Most everyone has heard of the Equal Rights Amendment (ERA) – a proposed amendment to the US Constitution designed to guarantee equal rights for women. Did you know it was first introduced to the Congress in 1923 and reappeared in revised plans in 1972 only to die due to an insufficient number of state ratifying it.
On Thursday, July 9th, The Carter Center hosted a virtual round table titled “Equal Means Equal”: Passing the Equal Rights Amendment. Dr. Faye Williams, National President of the Congress of Black Women; Jessica Neuwirth, President of the ERA Coalition; and Kamala Lopez, Director of Equal Means Equal – the upcoming documentary about women’s rights in the U.S. – discussed the necessity of the ERA.
To start, each woman voiced their opinion on why the amendment will help women.
Jessica Neuwirth broke the ice with the 1994 case of Christy Brzonkala, a Virginia Tech freshman who was allegedly assaulted and raped repeatedly by two male students. Despite one of the offenders admitting having sexual contact with her even though she’d said “no” twice, a state grand jury did not find enough evidence to charge either man with a crime. The Chief Justice stated that a civil remedy for crime of violence “motivated by gender” could be justified neither by the Commerce Clause nor by the 14th Amendment. Both of these sections of the Constitution had been used to support the Violence Against Women Act (VAWA) thus frustrating advocates of the case which was thrown out. We need the Equal Rights Amendment, Neuwirth argued, because the 14th Amendment does not recognize women’s rights as it is limited to state action.
Like her fellow speakers, Kamala voiced her frustration and puzzlement over the fact that there are 1 in 4 women attacked on campus during their time in college. “How do we let this happen?” She asks repeatedly. Lopez presented the major goal of her film project Equal Means Equal during the roundtable discussion. Her purpose, she explained, was to grab the attention of younger generations who were not as aware of gender inequality through media: the key to reaching people. Sharing jarring facts, such as failing to test seat belts on women dummies resulting in a significantly larger amount of female deaths in car accidents, was her tactic for raising awareness in young adults.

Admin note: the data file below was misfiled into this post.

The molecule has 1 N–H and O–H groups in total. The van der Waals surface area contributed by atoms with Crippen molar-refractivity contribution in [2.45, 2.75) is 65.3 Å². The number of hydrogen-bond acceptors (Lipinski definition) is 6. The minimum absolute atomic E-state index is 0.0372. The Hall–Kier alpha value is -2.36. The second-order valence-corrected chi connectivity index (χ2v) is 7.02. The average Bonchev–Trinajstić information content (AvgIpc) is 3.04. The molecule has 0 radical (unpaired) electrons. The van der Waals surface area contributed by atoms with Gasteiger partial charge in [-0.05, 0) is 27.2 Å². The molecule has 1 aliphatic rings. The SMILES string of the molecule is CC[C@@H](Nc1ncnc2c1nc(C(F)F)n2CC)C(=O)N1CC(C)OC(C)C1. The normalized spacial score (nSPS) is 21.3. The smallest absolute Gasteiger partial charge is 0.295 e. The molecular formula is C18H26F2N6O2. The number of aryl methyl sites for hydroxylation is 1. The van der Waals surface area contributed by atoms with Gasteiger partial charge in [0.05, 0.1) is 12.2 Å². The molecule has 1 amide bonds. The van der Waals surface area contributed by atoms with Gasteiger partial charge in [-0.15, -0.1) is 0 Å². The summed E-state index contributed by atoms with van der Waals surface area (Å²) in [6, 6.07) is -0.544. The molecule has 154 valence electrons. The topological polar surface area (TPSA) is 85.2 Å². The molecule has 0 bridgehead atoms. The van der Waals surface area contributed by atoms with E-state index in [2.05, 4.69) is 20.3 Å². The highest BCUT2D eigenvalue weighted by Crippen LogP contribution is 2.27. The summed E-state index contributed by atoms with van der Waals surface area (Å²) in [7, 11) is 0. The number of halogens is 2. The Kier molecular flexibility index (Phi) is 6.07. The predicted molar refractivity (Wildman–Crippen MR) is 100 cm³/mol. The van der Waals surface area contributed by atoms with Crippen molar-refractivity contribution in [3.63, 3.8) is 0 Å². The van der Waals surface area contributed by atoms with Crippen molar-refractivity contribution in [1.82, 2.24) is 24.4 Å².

Gender bias was another major topic as it is culpable for influencing important decisions. The U.S. men’s soccer world cup, for example, had 40x higher pay out than the women’s AND they lost. Faye Williams questions why the men’s team doesn’t stand up for the women and then about the discrepancies in salaries in general.
The core reason against passing the Equal Rights Amendment is, quite simply, fear. Neuwirth speaks about Americans who do not want women in combat, the addition of unisex bathrooms and gay marriage. To rise above the opposing side and strengthen the amendment coalition, Dr. Williams suggested supporting each other’s causes using the example of white women who complain about women’s issues but do not support other races’ issues – citing the recent Mckinney, Texas incident. If black women are being attacked and not supported by fellow females, how are they supposed to feel united with each other and pass the ERA?
The hour ended just as the discussion picked up momentum. Here were three women who all wanted the same thing – equality for women in the world – yet hail from three different places. Neuwirth, a lawyer, is passionate about the injustice of the Christy Brzonkala case. Kamala, a film director, wants to educate younger generations about gender bias. And then there’s Williams, the President of the National Congress of Black Women, who is horrified by all the inhumane hate crimes that continue to transpire. What moves each of these women to advocate for the ERA is a personal connection with which they identify as being a part of. This discussion enabled not just the viewers but the speakers as well to listen to each other’s words and reasons for action. Like Dr. Williams said, we need to support each other’s causes. This is how we can fight to eliminate treating women unjustly. The first step is for women to help themselves, through advocating their own rights in their personal and professional lives and then to reach out to other women in need.
Through passing the Equal Rights Amendments and making the United States a gender progressive nation, we will be in a more stable position to help other countries that are mistreating their female citizens.